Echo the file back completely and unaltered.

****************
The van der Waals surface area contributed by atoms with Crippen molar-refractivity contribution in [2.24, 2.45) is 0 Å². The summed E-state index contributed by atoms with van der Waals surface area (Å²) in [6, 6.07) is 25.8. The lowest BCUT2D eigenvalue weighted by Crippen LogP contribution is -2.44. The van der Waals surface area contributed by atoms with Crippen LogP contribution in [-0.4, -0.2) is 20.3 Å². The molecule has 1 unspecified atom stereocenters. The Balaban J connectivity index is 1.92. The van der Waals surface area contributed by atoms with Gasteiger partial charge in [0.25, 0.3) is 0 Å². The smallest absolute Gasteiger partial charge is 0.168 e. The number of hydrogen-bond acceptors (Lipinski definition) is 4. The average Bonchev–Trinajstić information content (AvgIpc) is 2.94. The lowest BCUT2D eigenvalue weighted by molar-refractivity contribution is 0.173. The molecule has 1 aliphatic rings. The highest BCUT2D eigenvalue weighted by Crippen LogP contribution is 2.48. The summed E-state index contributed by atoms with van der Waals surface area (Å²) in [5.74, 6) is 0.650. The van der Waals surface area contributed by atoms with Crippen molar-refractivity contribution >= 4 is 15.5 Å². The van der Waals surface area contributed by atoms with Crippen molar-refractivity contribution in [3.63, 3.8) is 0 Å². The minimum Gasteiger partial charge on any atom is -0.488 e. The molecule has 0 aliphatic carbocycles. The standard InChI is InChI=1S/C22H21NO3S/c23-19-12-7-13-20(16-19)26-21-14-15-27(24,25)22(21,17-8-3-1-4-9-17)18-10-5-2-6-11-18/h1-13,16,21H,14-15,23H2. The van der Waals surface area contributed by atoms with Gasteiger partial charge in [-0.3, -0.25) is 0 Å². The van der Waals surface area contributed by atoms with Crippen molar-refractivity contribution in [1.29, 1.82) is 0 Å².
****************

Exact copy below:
The van der Waals surface area contributed by atoms with Crippen molar-refractivity contribution in [2.24, 2.45) is 0 Å². The summed E-state index contributed by atoms with van der Waals surface area (Å²) in [6, 6.07) is 25.8. The lowest BCUT2D eigenvalue weighted by Crippen LogP contribution is -2.44. The van der Waals surface area contributed by atoms with Crippen LogP contribution in [-0.4, -0.2) is 20.3 Å². The molecule has 1 unspecified atom stereocenters. The Balaban J connectivity index is 1.92. The van der Waals surface area contributed by atoms with Gasteiger partial charge in [0.25, 0.3) is 0 Å². The smallest absolute Gasteiger partial charge is 0.168 e. The number of hydrogen-bond acceptors (Lipinski definition) is 4. The average Bonchev–Trinajstić information content (AvgIpc) is 2.94. The lowest BCUT2D eigenvalue weighted by molar-refractivity contribution is 0.173. The molecule has 1 aliphatic rings. The highest BCUT2D eigenvalue weighted by Crippen LogP contribution is 2.48. The summed E-state index contributed by atoms with van der Waals surface area (Å²) in [5.74, 6) is 0.650. The van der Waals surface area contributed by atoms with Crippen molar-refractivity contribution >= 4 is 15.5 Å². The van der Waals surface area contributed by atoms with Crippen molar-refractivity contribution in [3.63, 3.8) is 0 Å². The minimum Gasteiger partial charge on any atom is -0.488 e. The molecule has 0 aliphatic carbocycles. The standard InChI is InChI=1S/C22H21NO3S/c23-19-12-7-13-20(16-19)26-21-14-15-27(24,25)22(21,17-8-3-1-4-9-17)18-10-5-2-6-11-18/h1-13,16,21H,14-15,23H2. The van der Waals surface area contributed by atoms with Gasteiger partial charge in [-0.3, -0.25) is 0 Å². The van der Waals surface area contributed by atoms with Crippen molar-refractivity contribution in [1.29, 1.82) is 0 Å².